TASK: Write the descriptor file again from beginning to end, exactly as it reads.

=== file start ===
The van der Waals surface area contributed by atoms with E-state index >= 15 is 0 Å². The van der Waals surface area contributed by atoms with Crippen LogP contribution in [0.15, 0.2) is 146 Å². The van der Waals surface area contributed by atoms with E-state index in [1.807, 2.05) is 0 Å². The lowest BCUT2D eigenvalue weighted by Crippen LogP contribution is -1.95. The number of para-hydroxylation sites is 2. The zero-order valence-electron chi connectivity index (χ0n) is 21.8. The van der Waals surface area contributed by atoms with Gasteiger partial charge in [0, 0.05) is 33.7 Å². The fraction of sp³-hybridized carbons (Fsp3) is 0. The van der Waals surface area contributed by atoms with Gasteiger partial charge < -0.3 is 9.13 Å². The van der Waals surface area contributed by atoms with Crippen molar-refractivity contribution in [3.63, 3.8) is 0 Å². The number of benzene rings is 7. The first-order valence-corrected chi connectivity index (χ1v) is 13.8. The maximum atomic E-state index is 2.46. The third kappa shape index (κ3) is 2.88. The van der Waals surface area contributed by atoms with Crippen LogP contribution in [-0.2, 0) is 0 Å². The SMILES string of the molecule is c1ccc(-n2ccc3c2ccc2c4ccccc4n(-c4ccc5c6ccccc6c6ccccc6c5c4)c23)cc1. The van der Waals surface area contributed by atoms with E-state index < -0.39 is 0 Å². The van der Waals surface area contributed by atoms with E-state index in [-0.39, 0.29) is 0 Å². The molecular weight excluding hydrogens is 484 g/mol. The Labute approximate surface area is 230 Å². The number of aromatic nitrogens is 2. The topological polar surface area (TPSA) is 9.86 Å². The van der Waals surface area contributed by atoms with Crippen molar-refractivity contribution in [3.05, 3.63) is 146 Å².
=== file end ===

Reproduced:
The van der Waals surface area contributed by atoms with E-state index >= 15 is 0 Å². The van der Waals surface area contributed by atoms with Crippen LogP contribution in [0.15, 0.2) is 146 Å². The van der Waals surface area contributed by atoms with E-state index in [1.807, 2.05) is 0 Å². The lowest BCUT2D eigenvalue weighted by Crippen LogP contribution is -1.95. The number of para-hydroxylation sites is 2. The zero-order valence-electron chi connectivity index (χ0n) is 21.8. The van der Waals surface area contributed by atoms with Gasteiger partial charge in [0, 0.05) is 33.7 Å². The fraction of sp³-hybridized carbons (Fsp3) is 0. The van der Waals surface area contributed by atoms with Gasteiger partial charge < -0.3 is 9.13 Å². The van der Waals surface area contributed by atoms with Crippen molar-refractivity contribution in [3.63, 3.8) is 0 Å². The number of benzene rings is 7. The first-order valence-corrected chi connectivity index (χ1v) is 13.8. The maximum atomic E-state index is 2.46. The third kappa shape index (κ3) is 2.88. The van der Waals surface area contributed by atoms with Crippen LogP contribution in [-0.2, 0) is 0 Å². The SMILES string of the molecule is c1ccc(-n2ccc3c2ccc2c4ccccc4n(-c4ccc5c6ccccc6c6ccccc6c5c4)c23)cc1. The van der Waals surface area contributed by atoms with E-state index < -0.39 is 0 Å². The van der Waals surface area contributed by atoms with E-state index in [-0.39, 0.29) is 0 Å². The molecular weight excluding hydrogens is 484 g/mol. The Labute approximate surface area is 230 Å². The number of aromatic nitrogens is 2. The topological polar surface area (TPSA) is 9.86 Å². The van der Waals surface area contributed by atoms with Crippen molar-refractivity contribution in [3.05, 3.63) is 146 Å².